ILO labor yearbook: some international comparisons Essay

The 1983 edition of the International Labor Organization’s YearBook of Labor Statistics includes international data on occupationalinjuries, industrial disputes and working days lost, and wagedifferentials between men and women.

According to the 64-nation survey on injury rates at work, about 9million persons were injured in 1982 a s a result of on-the-jobaccidents–24,000 of these were fatal. In the three most dangerous industries–mining and quarrying,construction, and manufacturing–fatality rates declined more than 20percent in several of the countries. Although manufacturing had thehighest number of fatal injuries (27 percent), in terms of fatalityrates, mining and quarrying were mored dangerous than construction, andmanufacturing was least hazardous of the three industries. The 46-nation study on industrial relations reveals that there were15 percent fewer strikes in 1982, but 5 percent more workers wereinvolved in industrial disputes, resulting in more working days lost.In the 18 participating OECD countries, the number of strikes decreasedby 15 percent (from 13,000 in 1981 to 11,000 in 1982), the number ofstrikers increased by 8 percent (from 15 million to 16.2 million), andthe number of working days lost increased by 5 percent (from 37 millionto 39 million).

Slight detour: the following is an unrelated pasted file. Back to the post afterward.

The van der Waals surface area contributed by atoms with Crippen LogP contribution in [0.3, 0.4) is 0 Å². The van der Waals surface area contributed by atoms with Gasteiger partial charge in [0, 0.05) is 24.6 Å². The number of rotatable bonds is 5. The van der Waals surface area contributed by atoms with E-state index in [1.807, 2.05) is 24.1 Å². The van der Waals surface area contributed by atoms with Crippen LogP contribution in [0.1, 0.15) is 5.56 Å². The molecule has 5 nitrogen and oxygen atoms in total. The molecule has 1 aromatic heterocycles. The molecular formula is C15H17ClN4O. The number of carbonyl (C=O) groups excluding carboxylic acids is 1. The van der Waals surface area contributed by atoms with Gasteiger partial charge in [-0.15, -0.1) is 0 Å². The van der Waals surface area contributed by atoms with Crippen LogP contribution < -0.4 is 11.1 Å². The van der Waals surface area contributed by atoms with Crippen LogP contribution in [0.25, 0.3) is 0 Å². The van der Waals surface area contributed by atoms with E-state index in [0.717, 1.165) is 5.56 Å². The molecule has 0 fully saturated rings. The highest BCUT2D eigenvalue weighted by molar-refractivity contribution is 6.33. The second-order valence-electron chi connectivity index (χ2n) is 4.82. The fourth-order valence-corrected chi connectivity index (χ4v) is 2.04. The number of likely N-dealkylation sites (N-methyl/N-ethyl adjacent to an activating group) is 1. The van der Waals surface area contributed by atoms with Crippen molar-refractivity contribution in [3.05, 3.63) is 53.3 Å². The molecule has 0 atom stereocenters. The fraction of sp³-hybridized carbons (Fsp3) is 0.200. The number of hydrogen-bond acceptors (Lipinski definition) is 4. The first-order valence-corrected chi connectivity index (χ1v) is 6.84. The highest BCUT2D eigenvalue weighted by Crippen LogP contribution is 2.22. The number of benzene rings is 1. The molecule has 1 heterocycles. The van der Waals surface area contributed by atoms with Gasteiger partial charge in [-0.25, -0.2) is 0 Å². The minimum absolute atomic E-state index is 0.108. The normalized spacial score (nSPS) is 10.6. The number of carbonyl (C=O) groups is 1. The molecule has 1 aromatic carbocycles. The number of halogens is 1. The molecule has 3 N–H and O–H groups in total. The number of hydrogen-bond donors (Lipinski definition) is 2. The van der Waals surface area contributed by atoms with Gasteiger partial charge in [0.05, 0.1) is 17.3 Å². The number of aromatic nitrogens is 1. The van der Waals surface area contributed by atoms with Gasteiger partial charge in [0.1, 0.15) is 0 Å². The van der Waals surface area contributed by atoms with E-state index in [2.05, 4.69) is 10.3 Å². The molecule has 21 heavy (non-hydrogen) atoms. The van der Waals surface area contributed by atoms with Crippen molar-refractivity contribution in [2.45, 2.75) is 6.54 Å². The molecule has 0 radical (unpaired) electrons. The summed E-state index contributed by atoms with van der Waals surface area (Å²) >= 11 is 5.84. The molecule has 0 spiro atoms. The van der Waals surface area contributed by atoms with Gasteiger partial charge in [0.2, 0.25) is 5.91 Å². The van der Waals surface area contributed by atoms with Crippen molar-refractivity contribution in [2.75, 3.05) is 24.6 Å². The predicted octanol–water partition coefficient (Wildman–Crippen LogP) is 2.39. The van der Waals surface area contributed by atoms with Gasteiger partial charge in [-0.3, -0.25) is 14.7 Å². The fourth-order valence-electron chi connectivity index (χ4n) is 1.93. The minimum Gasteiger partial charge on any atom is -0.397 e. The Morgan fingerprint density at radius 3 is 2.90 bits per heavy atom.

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By comparison, in the 28 mainly developing countries,the number of strikes also decreased by 15 percent, strikers decreasedby 9 percent (from 3.5 million to 3.2 million), but the number ofworking days lost increased significantly by 17 percent (from 45 millionto 53 million).

Finally, the “wage gap” survey of 18 nations covered themanufacturing and nonagricultural industries for the years 1973-82 and1977-82. In 1982, Korean women in the nonagricultural industries hadthe highest salary differential, earning 54.9 percent less than Koreanmen, while Australian women had the lowest, 8.1 percent less than theirmale counterparts. In the manufacturing industries, Japanese womenearned 56.9 percent less than men and Swedish women, 9.

7 percent less. An ILO report on the yearbook notes that comparisons are difficultbecause the definitions, concepts, sources, and scope of the surveysoften vary among countries.

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